It was not so long ago when economic theorists argue that it was OK for people and capital to flow freely around the world, in the belief that it would be favourable for economic growth as well as economic welfare. Economic growth because these people and capital have to work hard to find the extra gain from existing resources - meaning more output and more output. Economic welfare because these people and capital owners have income or extra income and that by things getting cheaper the welfare of the average consumer is improved.
With globalisation and the ICT whereby the flow of people and capital can be made almost instantaneously, the free flow of people and capital can be likened to the unfortunate but relevant image of the tsunami where an extraneous force comes strongly into the domestic system, and leaves just as quickly but in that quick second, the end result is devastation. No matter how strong or how stable, no man-made system can withstand such violent forces.
The unleashing of the manpower of the Chinese people from the grips of authoritarian control to one of a freedom to negotiate and trade has caused an explosion in the manufacturing world where there is little room for the less than competitive. Either you are competitive or not competitive. The export of competitively priced goods by China has made the Chinese people the sloggers for the whole world, with very little for themselves except for the opportunity to work. The capital owners were happy to make that extra cash and they continue to pour capital in enterprises in China. In the meantime, the costs of raw materials rise around the world because of the unprecedented prolonged of China and this is causing the cost of living to rise around the world including China. While the standard of living of Chinese workers can be adjusted by raising their nominal wages, workers in other parts of the world whose livelihoods have been devastated because of their lack of competitiveness have no choice but to look for new political leadership blaming their day-to-day difficulties on corruption of the ruling elite.
US, which has the unique privilege of unlimited printing of its paper money, solves its problem of lack of competitiveness by printing still more money. As China and other parts of Asia as well as some parts of Europe and Africa benefit from the slog of the Chinese workers, those who have managed to obtain the cash that the US is printing choose to invest for short-term gains in those investments without them sinking one cent into a real piece of machinery. These are the short-term capital investors, the investors of portfolios on the stock market. These are the ones that cause havoc on the foreign markets when they come in and out, on the stock market when they come in and out, on the property market when they come in and out.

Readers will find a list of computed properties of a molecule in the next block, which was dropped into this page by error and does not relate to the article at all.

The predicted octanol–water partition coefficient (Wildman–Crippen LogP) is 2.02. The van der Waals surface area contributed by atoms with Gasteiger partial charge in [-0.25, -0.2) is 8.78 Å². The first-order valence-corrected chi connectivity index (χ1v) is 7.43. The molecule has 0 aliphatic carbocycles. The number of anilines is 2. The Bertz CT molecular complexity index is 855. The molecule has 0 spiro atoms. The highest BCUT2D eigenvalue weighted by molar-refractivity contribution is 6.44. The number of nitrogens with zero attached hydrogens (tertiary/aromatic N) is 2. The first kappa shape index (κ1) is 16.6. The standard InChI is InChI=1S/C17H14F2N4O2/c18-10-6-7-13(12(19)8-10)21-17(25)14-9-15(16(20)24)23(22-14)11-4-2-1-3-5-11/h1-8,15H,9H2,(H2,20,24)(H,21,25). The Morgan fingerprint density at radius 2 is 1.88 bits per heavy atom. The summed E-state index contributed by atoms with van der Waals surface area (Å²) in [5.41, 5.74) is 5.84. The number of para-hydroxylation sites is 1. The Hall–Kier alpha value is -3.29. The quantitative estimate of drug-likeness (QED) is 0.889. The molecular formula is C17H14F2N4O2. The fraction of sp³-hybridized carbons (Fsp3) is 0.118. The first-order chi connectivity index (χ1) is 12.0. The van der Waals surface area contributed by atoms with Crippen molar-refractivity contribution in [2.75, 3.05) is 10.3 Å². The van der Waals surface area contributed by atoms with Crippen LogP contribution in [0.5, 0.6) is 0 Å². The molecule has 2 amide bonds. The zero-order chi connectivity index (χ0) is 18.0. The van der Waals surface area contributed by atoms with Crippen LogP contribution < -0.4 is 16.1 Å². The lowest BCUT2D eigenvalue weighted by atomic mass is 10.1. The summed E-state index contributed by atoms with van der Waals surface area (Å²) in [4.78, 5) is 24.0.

Economists have long thought hard and long on what to do with these short-term capital flows. Most economists, if not all, have decided against them. How to prevent these short-term capital flows from having a bad impact on the local economy. Sterilisation - how to remove these short-term flows from the banking system. Rise in the reserve ratio of banks - so that banks can create less credit out of these short-term funds. Capital controls - these are the most drastic, how not to allow them to enter the economy at all.
In some countries in the past, Peru, I think - they even try to prevent the entry of long-term borrowings by private companies because eventually they will have to repay and they will chew up their foreign reserves and hence cause a decided deterioration in their exchange rate.
In Malaysia, there was an attempt to sterilise the short-term flows in the 1990s but failed because the central bank wanted to be nice and pay depositors their market deposit rates, and its attempt to recoup from the forex market failed. The second mistake was to use those short-term funds in the stock market for long-term investments. When the funds pulled out, the capital market collapsed. The third mistake was to capital controls to stop funds from getting out of the economy. This mistake was big. It removed all confidence investors has on the government to conduct policies properly. There is nothing wrong with capital controls. If you do not want funds to come in, don't let them in in the first place. If you let funds in in the first place, you cannot trap them and prevent them from leaving. There were other mistakes as well, such as taking the currency out of international trading and not understanding the sophisticated on the forex market. The short-selling that was pushing down the ringgit had to be covered later, and when that happened, the ringgit would have recovered to near its equilibrium which was fairly high because of the fundamental surplus on the trade balance. In any case, Malaysia screwed up and we have not properly recovered since.
The many discussions on the capital flows or controls are interesting but they are by no means simple. It is a sign of the times, that things have been cheapened by their apparent plentifulness - everywhere, things are piling all around us. The only thing we do not seem to have sufficient is green environment for healthy food for us to eat.